49. ConTrari says:
    October 28, 2013 at 2:35 am

    Thanks a lot, Willis, for this devastating report. In my country of Norway, the former social democrat government were eager supporters of this fund, so it is a bit strange to see that Norway is not on the donor list. Anyway, I have on several native websites asked the question about what became of this highly hyped fund (at least in my country), without getting any answers, so it is great to have this overview.

    Thanks, Con. According to the Fund website, Norway has promised money, but so far none has been actually provided … so there’s hope for you yet.

    w.

  50. Sigmundb says:
    October 28, 2013 at 3:33 am

    If you are serious about putting up an organaization that in say ten years is to spend $200000000000 annualy I say using 7550000 in the first year is frugal, probably irresponsible.

    If you think that they will actually be distributing $200,000,000,000 per year in say ten years, you are not serious.

    And in any case, the Fund is disbursing nothing now, every penny is going for overheads, so they have no money in trust … and despite that they paid three quarters of a million for an “Interim Trustee”. He sits around and does … exactly what for that huge salary? Watches over the non-existent fund?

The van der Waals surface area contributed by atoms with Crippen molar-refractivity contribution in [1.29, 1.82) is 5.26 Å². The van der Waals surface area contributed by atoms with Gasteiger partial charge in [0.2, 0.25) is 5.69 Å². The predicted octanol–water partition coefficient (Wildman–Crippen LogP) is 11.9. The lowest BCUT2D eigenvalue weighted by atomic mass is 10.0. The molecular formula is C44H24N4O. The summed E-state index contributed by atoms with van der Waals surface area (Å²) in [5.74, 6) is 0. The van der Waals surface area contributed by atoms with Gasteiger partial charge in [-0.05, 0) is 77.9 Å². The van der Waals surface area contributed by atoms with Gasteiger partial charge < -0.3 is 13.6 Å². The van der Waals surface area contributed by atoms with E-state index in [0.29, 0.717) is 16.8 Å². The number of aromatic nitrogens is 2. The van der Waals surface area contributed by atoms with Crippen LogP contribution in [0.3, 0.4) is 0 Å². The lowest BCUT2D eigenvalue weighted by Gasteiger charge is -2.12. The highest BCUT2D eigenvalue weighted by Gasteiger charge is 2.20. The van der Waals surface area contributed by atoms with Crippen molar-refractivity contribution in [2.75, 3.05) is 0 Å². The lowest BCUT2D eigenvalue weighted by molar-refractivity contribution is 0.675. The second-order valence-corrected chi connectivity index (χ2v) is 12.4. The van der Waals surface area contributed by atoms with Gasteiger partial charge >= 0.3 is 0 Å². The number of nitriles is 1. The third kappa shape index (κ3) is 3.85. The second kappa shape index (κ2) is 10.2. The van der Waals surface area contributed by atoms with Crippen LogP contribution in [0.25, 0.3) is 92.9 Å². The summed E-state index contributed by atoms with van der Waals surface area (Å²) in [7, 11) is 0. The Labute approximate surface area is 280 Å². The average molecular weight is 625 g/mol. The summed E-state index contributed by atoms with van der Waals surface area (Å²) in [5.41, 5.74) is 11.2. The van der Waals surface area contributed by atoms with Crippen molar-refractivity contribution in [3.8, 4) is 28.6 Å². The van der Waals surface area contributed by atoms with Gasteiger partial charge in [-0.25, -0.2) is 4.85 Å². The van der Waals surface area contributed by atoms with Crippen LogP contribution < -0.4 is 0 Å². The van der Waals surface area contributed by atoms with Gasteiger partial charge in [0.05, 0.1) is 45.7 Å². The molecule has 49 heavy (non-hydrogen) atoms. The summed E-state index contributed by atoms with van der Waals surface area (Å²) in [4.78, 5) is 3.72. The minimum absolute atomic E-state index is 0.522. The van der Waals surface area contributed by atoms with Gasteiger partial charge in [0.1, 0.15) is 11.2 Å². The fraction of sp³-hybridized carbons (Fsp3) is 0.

You want irresponsible? There it is.

    Nor does the future look good, thankfully. In lieu of the chimeric two hundred billion per year, they have a million and a half in pledges and THAT’S IT at this point … and at their current burn rate, that will last one-fifth of a year.

    And your business advice is that they should spend every penny they have on salaries and rent, in fact you say that not doing so would be irresponsible? Really?

    My business advice would be that as with any organization, they should wait on the excess spending until they actually know that they need the personnel and the services and the office space. They should start lean, with only a few salaries and a smallish office. They should contract for specialty services sparingly, and then only as and when they are necessary.

    Then they should take at least some of the seven and a half million, say half of it, and make a number of small grants with it. See what kind of problems they encounter in the process. Use that as a learning experience to guide them in the types of challenges that they will encounter on the way, and the types of people that they would need to hire to meet those challenges.

    That way, they could be well on the road to doing what they were set up to do … rather than endlessly and expensively setting up to do it.

    This is important because the money isn’t going to magically appear. They will have to prove themselves. The good news is that prospective donor countries will look at the waste and profligate spending and go “Sorry, got better things to do with $200 billion than blow it on parasitic rent-seekers”.

    Look, Sigmund, this UN cluster-fark has been going on for two years now. Not one country has put up anything even getting close to one-hundredth of one lousy billion, and every dime that they’ve put up has been wasted. I’m willing to bet good money that the Green Climate Fund will never disburse $200 billion in a single year, and I’m overjoyed that that is the case.